Then again, Mr. Rogers is for toddlers and not adults
On the fourth hand, adding two more teams would take away much of the magic and stories of the past few years. Remember how awesome it was when the Phillies stole the division and playoff opportunity away from the Mets in 2007 and 2008, thanks to their epic and historical chokes? Well, in 2008 the Mets would have qualified as the #5 seed, eliminating that fun story. The Mets still would have missed out in 2007 (they had 88 wins against the Padres 89), but having a 5th seed also would have eliminated the craziness and fun that would have occurred if the Phillies, Mets, Diamondbacks, Rockies, and Padres had all tied with 89 wins. Remember when they were talking about their being a three-tiered post-regular season ‘tournament’ to determine the National League’s playoff teams? Using NFL-style tiebreakers, as the article discusses, would eliminate that fun as well.
My final word on the final herd
Overall, I’m against expanding the MLB postseason format to include 10 teams. I know that the thrilling pennant race still exists despite adding two more teams via wild card in the mid-90s, but I think adding even more teams would cheapen the system a little by making the races between even lower-quality teams. I also think 162 games is adequate time to prove you are a top team that deserves a playoff berth. If you can’t win enough games during that grind, you don’t deserve a chance at the World Series.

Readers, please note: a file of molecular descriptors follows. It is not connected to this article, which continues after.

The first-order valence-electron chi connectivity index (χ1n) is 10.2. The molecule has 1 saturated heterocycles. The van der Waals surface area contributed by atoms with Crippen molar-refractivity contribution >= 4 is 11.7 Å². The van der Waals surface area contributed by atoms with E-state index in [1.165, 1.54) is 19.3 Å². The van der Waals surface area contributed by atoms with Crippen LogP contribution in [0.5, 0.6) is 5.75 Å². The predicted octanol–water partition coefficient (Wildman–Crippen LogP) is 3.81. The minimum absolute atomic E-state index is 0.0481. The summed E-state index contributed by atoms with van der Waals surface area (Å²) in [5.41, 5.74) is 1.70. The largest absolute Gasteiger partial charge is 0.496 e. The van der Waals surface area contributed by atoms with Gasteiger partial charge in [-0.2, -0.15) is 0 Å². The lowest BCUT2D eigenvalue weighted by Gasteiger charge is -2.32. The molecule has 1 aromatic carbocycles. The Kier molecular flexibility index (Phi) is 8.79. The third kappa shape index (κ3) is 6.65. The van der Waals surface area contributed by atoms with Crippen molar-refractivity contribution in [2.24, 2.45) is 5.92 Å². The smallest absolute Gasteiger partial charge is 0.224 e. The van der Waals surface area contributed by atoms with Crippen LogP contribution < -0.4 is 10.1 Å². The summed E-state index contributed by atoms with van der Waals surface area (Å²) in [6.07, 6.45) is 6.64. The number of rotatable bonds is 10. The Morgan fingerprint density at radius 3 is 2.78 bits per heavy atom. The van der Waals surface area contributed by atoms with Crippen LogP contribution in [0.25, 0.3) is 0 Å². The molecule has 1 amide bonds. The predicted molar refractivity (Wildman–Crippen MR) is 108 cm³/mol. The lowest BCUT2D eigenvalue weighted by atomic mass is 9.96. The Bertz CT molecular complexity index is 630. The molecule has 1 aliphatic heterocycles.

Just for fun…
By the way, if you added one more team from each league in 2010, the Padres (90 wins, NL West) and Boston Red Sox (89 wins, AL East) would have joined the postseason party.